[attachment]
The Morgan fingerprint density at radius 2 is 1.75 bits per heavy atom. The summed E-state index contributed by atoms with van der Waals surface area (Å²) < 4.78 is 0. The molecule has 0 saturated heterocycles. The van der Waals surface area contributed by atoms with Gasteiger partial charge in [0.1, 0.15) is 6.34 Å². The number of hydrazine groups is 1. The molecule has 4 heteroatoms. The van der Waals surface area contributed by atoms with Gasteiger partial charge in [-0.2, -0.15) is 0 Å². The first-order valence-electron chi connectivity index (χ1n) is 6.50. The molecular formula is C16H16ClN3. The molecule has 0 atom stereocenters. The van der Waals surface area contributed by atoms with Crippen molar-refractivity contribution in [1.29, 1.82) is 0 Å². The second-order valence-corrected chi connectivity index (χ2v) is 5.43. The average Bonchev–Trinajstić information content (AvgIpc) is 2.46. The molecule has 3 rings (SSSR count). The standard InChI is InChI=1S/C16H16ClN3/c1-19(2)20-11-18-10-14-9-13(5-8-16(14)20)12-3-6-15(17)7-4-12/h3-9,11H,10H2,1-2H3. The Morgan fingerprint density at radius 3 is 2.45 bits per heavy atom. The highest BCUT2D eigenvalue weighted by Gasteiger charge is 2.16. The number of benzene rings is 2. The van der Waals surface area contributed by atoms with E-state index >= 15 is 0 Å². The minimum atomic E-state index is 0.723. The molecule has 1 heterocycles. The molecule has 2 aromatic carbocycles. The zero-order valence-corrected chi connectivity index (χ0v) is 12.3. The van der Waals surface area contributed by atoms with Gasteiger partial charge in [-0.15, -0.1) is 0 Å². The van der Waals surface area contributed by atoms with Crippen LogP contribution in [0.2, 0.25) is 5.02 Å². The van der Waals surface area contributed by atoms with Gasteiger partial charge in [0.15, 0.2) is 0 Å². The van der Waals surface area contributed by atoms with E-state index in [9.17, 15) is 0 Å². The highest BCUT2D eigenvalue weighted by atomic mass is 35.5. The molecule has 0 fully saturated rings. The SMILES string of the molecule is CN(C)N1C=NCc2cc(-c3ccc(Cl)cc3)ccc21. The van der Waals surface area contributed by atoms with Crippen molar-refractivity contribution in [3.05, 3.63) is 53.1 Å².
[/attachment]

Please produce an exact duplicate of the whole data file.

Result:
The Morgan fingerprint density at radius 2 is 1.75 bits per heavy atom. The summed E-state index contributed by atoms with van der Waals surface area (Å²) < 4.78 is 0. The molecule has 0 saturated heterocycles. The van der Waals surface area contributed by atoms with Gasteiger partial charge in [0.1, 0.15) is 6.34 Å². The number of hydrazine groups is 1. The molecule has 4 heteroatoms. The van der Waals surface area contributed by atoms with Gasteiger partial charge in [-0.2, -0.15) is 0 Å². The first-order valence-electron chi connectivity index (χ1n) is 6.50. The molecular formula is C16H16ClN3. The molecule has 0 atom stereocenters. The van der Waals surface area contributed by atoms with Crippen molar-refractivity contribution in [1.29, 1.82) is 0 Å². The second-order valence-corrected chi connectivity index (χ2v) is 5.43. The average Bonchev–Trinajstić information content (AvgIpc) is 2.46. The molecule has 3 rings (SSSR count). The standard InChI is InChI=1S/C16H16ClN3/c1-19(2)20-11-18-10-14-9-13(5-8-16(14)20)12-3-6-15(17)7-4-12/h3-9,11H,10H2,1-2H3. The Morgan fingerprint density at radius 3 is 2.45 bits per heavy atom. The highest BCUT2D eigenvalue weighted by Gasteiger charge is 2.16. The number of benzene rings is 2. The van der Waals surface area contributed by atoms with E-state index >= 15 is 0 Å². The minimum atomic E-state index is 0.723. The molecule has 1 heterocycles. The molecule has 2 aromatic carbocycles. The zero-order valence-corrected chi connectivity index (χ0v) is 12.3. The van der Waals surface area contributed by atoms with Gasteiger partial charge in [-0.15, -0.1) is 0 Å². The van der Waals surface area contributed by atoms with Crippen LogP contribution in [0.2, 0.25) is 5.02 Å². The van der Waals surface area contributed by atoms with Gasteiger partial charge in [0.15, 0.2) is 0 Å². The van der Waals surface area contributed by atoms with E-state index in [9.17, 15) is 0 Å². The highest BCUT2D eigenvalue weighted by atomic mass is 35.5. The molecule has 0 fully saturated rings. The SMILES string of the molecule is CN(C)N1C=NCc2cc(-c3ccc(Cl)cc3)ccc21. The van der Waals surface area contributed by atoms with Crippen molar-refractivity contribution in [3.05, 3.63) is 53.1 Å².